Case Studies


As urban populations continue to rise, innovators are looking beyond traditional farming as a way to feed everyone while having less impact on our land and water resources. Vertical farming is one solution that’s been implemented around the world. Vertical farms produce crops in stacked layers, often in controlled environments such as those built by AeroFarms in Newark, New Jersey. AeroFarms grows a variety of leafy salad greens using a process called “aeroponics,” which relies on air and mist. AeroFarms’ crops are grown entirely indoors using a reusable cloth medium made from recycled plastics. In the absence of sun exposure, the company uses LED lights that expose plants to only certain types of spectrum. AeroFarms claims it uses 95% less water than a traditional farm thanks to its specially designed root misting system. And it is now building out a new 70,000 square foot facility in a former steel mill. Once completed, it’s expected to grow 2 million pounds of greens per year, making it the largest indoor vertical farm in the world.


Nemo's Garden

This is Nemo’s Garden, it’s an underwater farm created by the Ocean Reef Group. The project was started as an experiment as the owner’s crops were suffering in cold weather. Nemo’s Garden utilizes the near constant temperature of the sea to make growing plants easier. The garden was first set up in 2013 just off the coast of Noli, Italy. While the original experiments were washed away in a storm, a more permanent structure was built shortly after.   Nemo’s Garden is connected to a control tower on the shore that monitors each biosphere and provides power. Ocean Reef Group also produce smaller biospheres that can be placed inside aquarium.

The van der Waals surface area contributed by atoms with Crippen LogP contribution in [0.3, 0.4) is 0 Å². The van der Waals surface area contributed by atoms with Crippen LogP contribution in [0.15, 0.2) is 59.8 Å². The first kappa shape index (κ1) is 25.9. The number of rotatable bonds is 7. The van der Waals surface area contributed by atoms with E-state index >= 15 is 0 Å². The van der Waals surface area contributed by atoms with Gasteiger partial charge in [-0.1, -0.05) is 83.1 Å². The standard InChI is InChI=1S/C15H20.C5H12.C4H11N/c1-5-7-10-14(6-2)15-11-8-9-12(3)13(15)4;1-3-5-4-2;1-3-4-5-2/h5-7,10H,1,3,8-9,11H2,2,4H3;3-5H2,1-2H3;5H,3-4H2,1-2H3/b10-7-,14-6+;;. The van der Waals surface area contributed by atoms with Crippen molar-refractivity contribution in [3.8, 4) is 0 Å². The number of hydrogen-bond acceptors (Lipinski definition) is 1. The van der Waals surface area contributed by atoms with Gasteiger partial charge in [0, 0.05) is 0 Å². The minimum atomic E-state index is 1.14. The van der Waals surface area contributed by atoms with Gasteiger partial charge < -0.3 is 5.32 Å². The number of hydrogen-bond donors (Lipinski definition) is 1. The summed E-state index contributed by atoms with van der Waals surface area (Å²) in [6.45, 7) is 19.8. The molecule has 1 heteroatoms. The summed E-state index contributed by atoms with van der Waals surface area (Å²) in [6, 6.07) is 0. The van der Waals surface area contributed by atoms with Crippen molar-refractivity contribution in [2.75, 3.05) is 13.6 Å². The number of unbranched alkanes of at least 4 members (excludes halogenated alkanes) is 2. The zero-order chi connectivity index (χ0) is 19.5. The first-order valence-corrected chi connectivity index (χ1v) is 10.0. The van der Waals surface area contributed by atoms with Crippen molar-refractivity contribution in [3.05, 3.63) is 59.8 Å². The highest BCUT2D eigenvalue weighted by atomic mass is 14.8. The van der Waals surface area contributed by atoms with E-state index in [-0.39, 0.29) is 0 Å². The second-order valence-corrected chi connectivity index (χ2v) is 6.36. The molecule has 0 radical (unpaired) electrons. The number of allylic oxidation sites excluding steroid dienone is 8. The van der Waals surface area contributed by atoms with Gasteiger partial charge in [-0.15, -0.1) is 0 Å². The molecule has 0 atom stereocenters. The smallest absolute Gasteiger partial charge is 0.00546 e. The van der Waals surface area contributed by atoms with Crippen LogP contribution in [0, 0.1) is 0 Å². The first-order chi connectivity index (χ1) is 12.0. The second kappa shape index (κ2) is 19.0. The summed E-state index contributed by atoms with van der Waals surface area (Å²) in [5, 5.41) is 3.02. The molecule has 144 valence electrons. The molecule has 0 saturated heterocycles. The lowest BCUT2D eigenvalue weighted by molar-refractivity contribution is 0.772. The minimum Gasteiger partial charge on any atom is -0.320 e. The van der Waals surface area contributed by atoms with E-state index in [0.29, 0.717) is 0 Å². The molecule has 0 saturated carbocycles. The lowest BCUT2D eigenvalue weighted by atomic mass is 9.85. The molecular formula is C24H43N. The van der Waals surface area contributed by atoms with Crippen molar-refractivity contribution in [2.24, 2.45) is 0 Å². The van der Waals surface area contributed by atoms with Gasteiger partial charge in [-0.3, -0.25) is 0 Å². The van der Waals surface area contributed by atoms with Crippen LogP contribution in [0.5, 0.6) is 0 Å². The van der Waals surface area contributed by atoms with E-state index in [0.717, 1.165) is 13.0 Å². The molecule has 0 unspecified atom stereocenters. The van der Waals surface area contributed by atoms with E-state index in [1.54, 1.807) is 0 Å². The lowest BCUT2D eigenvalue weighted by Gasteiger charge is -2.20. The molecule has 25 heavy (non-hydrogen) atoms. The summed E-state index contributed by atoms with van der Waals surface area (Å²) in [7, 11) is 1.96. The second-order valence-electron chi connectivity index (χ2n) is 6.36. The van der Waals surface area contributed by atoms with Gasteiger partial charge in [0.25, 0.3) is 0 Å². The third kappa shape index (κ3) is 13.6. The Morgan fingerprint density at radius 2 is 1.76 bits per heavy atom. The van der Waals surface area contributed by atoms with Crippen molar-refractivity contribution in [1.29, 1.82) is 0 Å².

Egyptian Hydrofarms

Farming in the desert may not seem a very practical idea, but in places like Egypt where the population is growing and agricultural land is shrinking options are limited. Meet the young entrepreneurs who found a solution to the problem.

«After spending close to a year developing a hydroponic system that would be economically feasible to build and run Egypt, Adel El Shentenawy joined as a founding partner to help start up our first leafy-green producing hydroponic farm in January 2013 along the Cairo- Alex Desert road. This system had proven its effectiveness, producing 8x more per fed than compared to traditional agriculture, all while saving up to 95% water and eliminating the need for chemical pesticides to give Egypt the freshest, cleanest leafy greens that can be produced, all while being 100% environmentally friendly, producing no pollution at all.»